What is a planet? For generations of kids the answer was easy. A big ball of rock or gas that orbited our Sun, and there were nine of them in our solar system. But then astronomers started finding more Pluto-sized objects orbiting beyond Neptune. Then they found Jupiter-sized objects circling distant stars, first by the handful and then by the hundreds. Suddenly the answer wasn’t so easy. Were all these newfound things planets?
Since the International Astronomical Union (IAU) is in charge of naming these newly discovered worlds, they tackled the question at their 2006 meeting. They tried to come up with a definition of a planet that everyone could agree on. But the astronomers couldn’t agree. In the end, they voted and picked a definition that they thought would work.
The current, official definition says that a planet is a celestial body that:
1. is in orbit around the Sun,
2. is round or nearly round, and
3. has “cleared the neighborhood” around its orbit.
But this definition baffled the public and classrooms around the country. For one thing, it only applied to planets in our solar system. What about all those exoplanets orbiting other stars? Are they planets? And Pluto was booted from the planet club and called a dwarf planet. Is a dwarf planet a small planet? Not according to the IAU. Even though a dwarf fruit tree is still a small fruit tree, and a dwarf hamster is still a small hamster.
Eight years later, the Harvard-Smithsonian Center for Astrophysics (CfA) decided to revisit the question of “what is a planet?” On September 18th, CfA hosted a debate among three leading experts in planetary science, each of whom presented their case as to what a planet is or isn’t. The goal: to find a definition that the eager public audience could agree on!
Science historian Dr. Owen Gingerich, who chaired the IAU planet definition committee, presented the historical viewpoint. Dr. Gareth Williams, associate director of the Minor Planet Center, presented the IAU’s viewpoint. And Dr. Dimitar Sasselov, director of the Harvard Origins of Life Initiative, presented the exoplanet scientist’s viewpoint.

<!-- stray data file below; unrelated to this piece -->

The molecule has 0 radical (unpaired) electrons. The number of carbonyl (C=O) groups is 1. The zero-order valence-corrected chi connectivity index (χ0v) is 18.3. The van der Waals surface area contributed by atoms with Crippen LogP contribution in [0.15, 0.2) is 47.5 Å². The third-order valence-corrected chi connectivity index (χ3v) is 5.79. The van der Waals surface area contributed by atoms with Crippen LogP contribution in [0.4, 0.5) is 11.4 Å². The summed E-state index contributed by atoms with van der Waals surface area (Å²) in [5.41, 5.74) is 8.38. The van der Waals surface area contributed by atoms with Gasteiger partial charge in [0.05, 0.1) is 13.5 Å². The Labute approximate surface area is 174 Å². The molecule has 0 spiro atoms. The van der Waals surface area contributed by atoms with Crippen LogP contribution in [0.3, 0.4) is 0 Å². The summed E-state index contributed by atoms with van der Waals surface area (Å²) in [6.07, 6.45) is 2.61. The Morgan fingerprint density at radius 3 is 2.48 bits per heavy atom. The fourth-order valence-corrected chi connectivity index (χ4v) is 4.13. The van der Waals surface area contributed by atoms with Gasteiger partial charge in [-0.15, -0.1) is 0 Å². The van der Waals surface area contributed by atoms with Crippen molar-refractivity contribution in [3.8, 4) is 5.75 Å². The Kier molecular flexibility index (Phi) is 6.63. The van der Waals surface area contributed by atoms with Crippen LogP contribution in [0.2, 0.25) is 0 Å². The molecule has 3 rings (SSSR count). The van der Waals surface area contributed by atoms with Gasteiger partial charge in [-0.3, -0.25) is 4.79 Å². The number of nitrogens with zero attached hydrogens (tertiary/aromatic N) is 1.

Gingerich argued that “a planet is a culturally defined word that changes over time,” and that Pluto is a planet. Williams defended the IAU definition, which declares that Pluto is not a planet. And Sasselov defined a planet as “the smallest spherical lump of matter that formed around stars or stellar remnants,” which means Pluto is a planet.
After these experts made their best case, the audience got to vote on what a planet is or isn’t and whether Pluto is in or out. The results are in, with no hanging chads in sight.
According to the audience, Sasselov’s definition won the day, and Pluto IS a planet.
The video of the debate and audience vote can be seen on YouTube at www.youtube.com/user/ObsNights
For me personally, Pluto has always been a planet and always will be. Ed Krupp, director of Griffith Observatory in Los Angeles, agrees, and shows nine planets (including Pluto) in Griffith’s displays. Neil deGrasse Tyson, director of Hayden Planetarium in New York, disagrees, and has left Pluto out of Hayden’s displays. And the legislature of New Mexico, where Pluto discoverer Clyde Tombaugh spent his later years, has passed an official declaration that Pluto will always be called a planet in that State.
So the controversy rages on. School children seem to have especially strong feelings about little Pluto, as the following poem—the Young Adult 3rd-place winner in Astronomers Without Borders’ 2014 AstroPoetry Contest—shows:
By Rachel Pribble, Broken Arrow, Oklahoma
Isolated, neglected, frigid
Small but worthy rock